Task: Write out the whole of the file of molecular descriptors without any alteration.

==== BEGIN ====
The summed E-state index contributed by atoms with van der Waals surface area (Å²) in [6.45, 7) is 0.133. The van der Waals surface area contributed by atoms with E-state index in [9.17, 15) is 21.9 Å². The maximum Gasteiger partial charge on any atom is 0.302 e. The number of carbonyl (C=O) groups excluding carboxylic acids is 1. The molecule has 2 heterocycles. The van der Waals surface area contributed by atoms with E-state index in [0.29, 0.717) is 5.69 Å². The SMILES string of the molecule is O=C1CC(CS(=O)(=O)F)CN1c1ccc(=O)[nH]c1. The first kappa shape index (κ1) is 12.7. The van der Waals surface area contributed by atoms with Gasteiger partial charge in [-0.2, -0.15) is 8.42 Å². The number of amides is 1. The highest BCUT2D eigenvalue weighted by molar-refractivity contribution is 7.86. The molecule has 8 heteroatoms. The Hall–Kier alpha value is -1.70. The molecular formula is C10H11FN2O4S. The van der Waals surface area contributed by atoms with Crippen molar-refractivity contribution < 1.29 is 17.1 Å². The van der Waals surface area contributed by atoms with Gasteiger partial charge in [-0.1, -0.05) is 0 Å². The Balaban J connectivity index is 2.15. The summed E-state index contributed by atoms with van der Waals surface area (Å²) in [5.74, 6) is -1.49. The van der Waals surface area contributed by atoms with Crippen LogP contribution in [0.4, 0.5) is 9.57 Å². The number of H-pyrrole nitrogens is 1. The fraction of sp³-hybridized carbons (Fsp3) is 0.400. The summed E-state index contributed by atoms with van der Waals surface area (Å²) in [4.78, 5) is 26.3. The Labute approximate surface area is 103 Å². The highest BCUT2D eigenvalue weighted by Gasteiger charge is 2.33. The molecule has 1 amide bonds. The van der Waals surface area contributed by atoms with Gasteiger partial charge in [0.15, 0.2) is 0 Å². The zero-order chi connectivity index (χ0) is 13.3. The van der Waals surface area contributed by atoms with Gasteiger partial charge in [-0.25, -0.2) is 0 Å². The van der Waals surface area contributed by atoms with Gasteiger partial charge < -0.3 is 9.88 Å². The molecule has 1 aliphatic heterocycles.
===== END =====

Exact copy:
The summed E-state index contributed by atoms with van der Waals surface area (Å²) in [6.45, 7) is 0.133. The van der Waals surface area contributed by atoms with E-state index in [9.17, 15) is 21.9 Å². The maximum Gasteiger partial charge on any atom is 0.302 e. The number of carbonyl (C=O) groups excluding carboxylic acids is 1. The molecule has 2 heterocycles. The van der Waals surface area contributed by atoms with E-state index in [0.29, 0.717) is 5.69 Å². The SMILES string of the molecule is O=C1CC(CS(=O)(=O)F)CN1c1ccc(=O)[nH]c1. The first kappa shape index (κ1) is 12.7. The van der Waals surface area contributed by atoms with Gasteiger partial charge in [-0.2, -0.15) is 8.42 Å². The number of amides is 1. The highest BCUT2D eigenvalue weighted by molar-refractivity contribution is 7.86. The molecule has 8 heteroatoms. The Hall–Kier alpha value is -1.70. The molecular formula is C10H11FN2O4S. The van der Waals surface area contributed by atoms with Crippen molar-refractivity contribution < 1.29 is 17.1 Å². The van der Waals surface area contributed by atoms with Gasteiger partial charge in [-0.1, -0.05) is 0 Å². The Balaban J connectivity index is 2.15. The summed E-state index contributed by atoms with van der Waals surface area (Å²) in [5.74, 6) is -1.49. The van der Waals surface area contributed by atoms with Crippen LogP contribution in [0.4, 0.5) is 9.57 Å². The number of H-pyrrole nitrogens is 1. The fraction of sp³-hybridized carbons (Fsp3) is 0.400. The summed E-state index contributed by atoms with van der Waals surface area (Å²) in [4.78, 5) is 26.3. The Labute approximate surface area is 103 Å². The highest BCUT2D eigenvalue weighted by Gasteiger charge is 2.33. The molecule has 1 amide bonds. The van der Waals surface area contributed by atoms with Gasteiger partial charge in [0.15, 0.2) is 0 Å². The zero-order chi connectivity index (χ0) is 13.3. The van der Waals surface area contributed by atoms with Gasteiger partial charge in [-0.25, -0.2) is 0 Å². The van der Waals surface area contributed by atoms with Gasteiger partial charge < -0.3 is 9.88 Å². The molecule has 1 aliphatic heterocycles.